We're using Sony Bravia whatevers for our driving simulators, and yeah, lag is a big issue (particularly for racing!). We're using 720p60 on a 55" panel that's quite close; in 2D it looks pretty bad, but 3D seems to mitigate the resolution issues a lot.
At any rate, lag at 1080p60 (just on the desktop) is so bad that it's actually hard to use. This is witb zero image fuckery turned on. There's 'quality-vs-speed' thing that helps, but it's still awful. And turning on every bit of insanity available - and that's a ton - has no appreciable effect.
I'd say the 1080p60 lag is 500ms plus.
720p60, in the fast mode, is much better - maybe as good as run of the mill lcd projectors and monitors. (whatever you do, don't project a hot shit superfast lcd projector image onto your crt projector and copy the outputs... it'll be blazing bright but look like it's 20 miles behind).
720p60 is perfectly usable, anyway, but it'd be first against the wall when the revolution came for me.
1080p, due to the hdmi limitations (and utterly moronic refusal of the card/tv to allow 60p pageflipped at 30hz, despite their obviously being bandwidth) mean you get 24p or, bizarrely, 23p. Horrifying lag despite he atrocious framerate, and choppy likean angry sea no matter what I did. And I did a lot.
Looked great sitting still.
Oddly, Sony's motionflow and other temporal hijinks work really well. I know, I know, I was just as surprised. I sat there gaping for a while. The motionflow took 1080p24 from 'I will surely vomit!' to 'Oooh, smooth amd pretty but JERK why is itJERK still doing that eveJERKry so often?'... but unfortunately, between the time you turned he steering wheel and you saw the car move, entire Amazonian species evolved, thrived, and were rendered extinct by human encroachment and clearcutting. This would have been fine for NASCAR, where 'polar moment of inertia' means, "It's like the inertia of the earth between the poles", but we focus more on other areas.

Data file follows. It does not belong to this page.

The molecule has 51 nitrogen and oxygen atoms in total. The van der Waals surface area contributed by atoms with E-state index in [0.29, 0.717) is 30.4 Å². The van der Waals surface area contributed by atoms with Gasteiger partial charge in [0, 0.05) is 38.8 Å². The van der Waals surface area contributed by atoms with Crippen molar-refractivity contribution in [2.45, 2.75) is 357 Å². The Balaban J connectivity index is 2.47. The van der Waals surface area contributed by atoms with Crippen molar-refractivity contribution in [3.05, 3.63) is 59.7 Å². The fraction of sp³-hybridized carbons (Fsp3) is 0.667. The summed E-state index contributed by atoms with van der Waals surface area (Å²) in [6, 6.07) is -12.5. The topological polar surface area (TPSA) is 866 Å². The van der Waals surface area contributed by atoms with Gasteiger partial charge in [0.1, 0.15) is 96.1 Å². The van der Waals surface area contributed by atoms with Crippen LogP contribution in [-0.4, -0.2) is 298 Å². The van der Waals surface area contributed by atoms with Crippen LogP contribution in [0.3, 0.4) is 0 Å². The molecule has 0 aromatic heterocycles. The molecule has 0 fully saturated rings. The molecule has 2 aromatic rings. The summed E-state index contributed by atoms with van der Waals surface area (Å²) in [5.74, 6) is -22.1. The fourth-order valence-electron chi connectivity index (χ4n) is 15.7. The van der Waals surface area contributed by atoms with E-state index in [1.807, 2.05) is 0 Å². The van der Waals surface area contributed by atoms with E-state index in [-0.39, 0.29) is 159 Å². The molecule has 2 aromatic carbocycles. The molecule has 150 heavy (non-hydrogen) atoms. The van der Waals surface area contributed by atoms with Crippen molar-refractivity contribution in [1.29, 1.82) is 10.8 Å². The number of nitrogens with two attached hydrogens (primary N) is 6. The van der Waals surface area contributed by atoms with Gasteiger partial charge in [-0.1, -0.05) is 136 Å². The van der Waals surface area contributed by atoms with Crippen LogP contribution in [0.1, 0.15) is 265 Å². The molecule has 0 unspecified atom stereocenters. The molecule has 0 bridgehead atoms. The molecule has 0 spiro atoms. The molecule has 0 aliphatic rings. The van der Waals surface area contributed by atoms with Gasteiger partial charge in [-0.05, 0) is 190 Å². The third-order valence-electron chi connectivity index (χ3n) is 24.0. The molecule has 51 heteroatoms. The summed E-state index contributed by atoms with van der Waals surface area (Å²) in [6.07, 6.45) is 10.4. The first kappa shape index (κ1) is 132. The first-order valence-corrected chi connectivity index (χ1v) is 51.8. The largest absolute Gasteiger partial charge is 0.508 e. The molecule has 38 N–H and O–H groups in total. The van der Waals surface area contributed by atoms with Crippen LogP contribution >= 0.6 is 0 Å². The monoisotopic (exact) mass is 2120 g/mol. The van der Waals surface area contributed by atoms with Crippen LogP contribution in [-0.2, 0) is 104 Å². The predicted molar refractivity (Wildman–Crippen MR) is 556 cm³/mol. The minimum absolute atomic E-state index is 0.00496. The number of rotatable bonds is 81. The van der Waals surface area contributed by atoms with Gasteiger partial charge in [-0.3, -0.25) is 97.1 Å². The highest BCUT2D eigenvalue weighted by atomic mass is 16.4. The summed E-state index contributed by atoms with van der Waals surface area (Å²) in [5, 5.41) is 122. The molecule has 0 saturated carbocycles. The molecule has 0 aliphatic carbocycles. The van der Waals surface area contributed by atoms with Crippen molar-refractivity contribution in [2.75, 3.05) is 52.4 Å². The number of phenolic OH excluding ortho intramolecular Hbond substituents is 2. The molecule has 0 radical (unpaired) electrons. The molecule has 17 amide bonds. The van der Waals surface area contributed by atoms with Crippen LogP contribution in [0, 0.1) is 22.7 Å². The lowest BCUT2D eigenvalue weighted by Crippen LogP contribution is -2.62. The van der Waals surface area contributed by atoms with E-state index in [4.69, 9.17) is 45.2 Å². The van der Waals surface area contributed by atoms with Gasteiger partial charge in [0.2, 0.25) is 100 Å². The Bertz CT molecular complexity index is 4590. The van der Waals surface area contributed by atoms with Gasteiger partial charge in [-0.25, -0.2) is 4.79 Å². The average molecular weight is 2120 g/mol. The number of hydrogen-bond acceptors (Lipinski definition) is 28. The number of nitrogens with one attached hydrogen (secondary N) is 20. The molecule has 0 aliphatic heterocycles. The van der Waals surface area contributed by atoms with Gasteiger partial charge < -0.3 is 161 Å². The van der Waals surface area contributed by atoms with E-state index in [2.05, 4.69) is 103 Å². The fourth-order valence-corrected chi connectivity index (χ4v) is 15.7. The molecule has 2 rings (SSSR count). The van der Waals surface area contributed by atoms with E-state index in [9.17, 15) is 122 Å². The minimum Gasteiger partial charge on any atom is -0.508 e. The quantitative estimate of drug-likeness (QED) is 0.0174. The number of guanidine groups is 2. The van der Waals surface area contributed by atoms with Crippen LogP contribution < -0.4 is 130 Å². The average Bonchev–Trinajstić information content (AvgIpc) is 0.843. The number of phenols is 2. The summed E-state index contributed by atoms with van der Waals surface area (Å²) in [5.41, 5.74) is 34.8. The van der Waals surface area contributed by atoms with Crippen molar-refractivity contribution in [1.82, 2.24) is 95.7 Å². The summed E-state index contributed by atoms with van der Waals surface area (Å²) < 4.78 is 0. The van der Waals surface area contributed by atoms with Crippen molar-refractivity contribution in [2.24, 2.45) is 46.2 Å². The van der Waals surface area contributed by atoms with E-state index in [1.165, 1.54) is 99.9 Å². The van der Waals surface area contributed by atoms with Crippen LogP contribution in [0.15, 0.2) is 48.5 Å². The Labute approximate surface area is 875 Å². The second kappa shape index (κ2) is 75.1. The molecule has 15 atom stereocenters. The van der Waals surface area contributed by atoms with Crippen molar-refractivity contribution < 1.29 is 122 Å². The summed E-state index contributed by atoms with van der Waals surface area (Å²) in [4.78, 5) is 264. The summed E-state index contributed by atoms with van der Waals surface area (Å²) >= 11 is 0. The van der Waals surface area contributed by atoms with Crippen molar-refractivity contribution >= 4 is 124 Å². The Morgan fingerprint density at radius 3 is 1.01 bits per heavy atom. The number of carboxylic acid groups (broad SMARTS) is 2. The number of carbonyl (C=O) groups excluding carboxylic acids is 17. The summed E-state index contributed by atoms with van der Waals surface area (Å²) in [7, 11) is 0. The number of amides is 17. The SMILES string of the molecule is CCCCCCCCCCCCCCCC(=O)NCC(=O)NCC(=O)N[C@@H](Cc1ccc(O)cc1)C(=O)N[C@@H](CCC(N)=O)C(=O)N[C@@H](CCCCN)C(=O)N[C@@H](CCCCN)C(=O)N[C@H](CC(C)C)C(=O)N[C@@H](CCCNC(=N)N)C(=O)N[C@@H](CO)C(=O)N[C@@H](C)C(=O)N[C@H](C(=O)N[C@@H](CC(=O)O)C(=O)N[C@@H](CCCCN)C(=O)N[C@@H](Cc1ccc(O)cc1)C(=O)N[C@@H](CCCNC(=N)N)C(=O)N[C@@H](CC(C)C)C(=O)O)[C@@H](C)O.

At any rate, the motionflow didn't add to the lag (perhaps they throw in filler NOPs to keep timing stable regardless of settings?) but buttery smoothness couldn't make up for the epochal response times.
What I don't understand is the massive difference - nearly an order of magnitude - between 1808p24/60 and 720p.
And hey, kudos where due - the Sony temporal enhancements actually work. Not sure how they'd play out for non-computer sources, but they honestly do turn a scrolling treeline from swedish-chef-on-meth chopping to optical-table smoothness.
Can't say the same for their "Reality creation". You just have a setting for what is essentially contrast adjustment, between 'sane' and 'convert to b/w' and edge enhancement between 'too fucking much' and 'white noise'.
Which brings me back to the article... How is this the sharpest TV?! It's either filling its grid of pixels or not. Unless every other TV is throwing gobs of shit at the image, any TV doing 1:1 pixel pushing will be just as sharp as any other.
I suspect that you're mistaking contrast or EE or source quality for 'sharpness', or have a wacky definition of sharpness I haven't heard in years of home theater obsessiveness, as with a fixed pixel display, sharpness is just gonna be sharpness.